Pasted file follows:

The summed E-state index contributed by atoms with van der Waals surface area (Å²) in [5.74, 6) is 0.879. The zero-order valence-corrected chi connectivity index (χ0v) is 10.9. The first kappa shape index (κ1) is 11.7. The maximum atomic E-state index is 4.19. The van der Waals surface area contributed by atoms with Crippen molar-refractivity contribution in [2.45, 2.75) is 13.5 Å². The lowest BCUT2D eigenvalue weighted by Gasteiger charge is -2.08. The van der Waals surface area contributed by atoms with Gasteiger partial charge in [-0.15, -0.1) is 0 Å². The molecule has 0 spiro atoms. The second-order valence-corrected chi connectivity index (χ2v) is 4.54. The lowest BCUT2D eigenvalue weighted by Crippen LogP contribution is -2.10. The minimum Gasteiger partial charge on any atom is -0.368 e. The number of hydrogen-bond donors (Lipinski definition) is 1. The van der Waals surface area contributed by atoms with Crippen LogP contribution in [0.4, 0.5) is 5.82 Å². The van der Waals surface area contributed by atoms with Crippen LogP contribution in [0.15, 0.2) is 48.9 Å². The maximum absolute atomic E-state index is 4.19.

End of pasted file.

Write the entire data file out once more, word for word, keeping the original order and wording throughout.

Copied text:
The summed E-state index contributed by atoms with van der Waals surface area (Å²) in [5.74, 6) is 0.879. The zero-order valence-corrected chi connectivity index (χ0v) is 10.9. The first kappa shape index (κ1) is 11.7. The maximum atomic E-state index is 4.19. The van der Waals surface area contributed by atoms with Crippen molar-refractivity contribution in [2.45, 2.75) is 13.5 Å². The lowest BCUT2D eigenvalue weighted by Gasteiger charge is -2.08. The van der Waals surface area contributed by atoms with Gasteiger partial charge in [-0.15, -0.1) is 0 Å². The molecule has 0 spiro atoms. The second-order valence-corrected chi connectivity index (χ2v) is 4.54. The lowest BCUT2D eigenvalue weighted by Crippen LogP contribution is -2.10. The minimum Gasteiger partial charge on any atom is -0.368 e. The number of hydrogen-bond donors (Lipinski definition) is 1. The van der Waals surface area contributed by atoms with Crippen LogP contribution in [0.4, 0.5) is 5.82 Å². The van der Waals surface area contributed by atoms with Crippen LogP contribution in [0.15, 0.2) is 48.9 Å². The maximum absolute atomic E-state index is 4.19.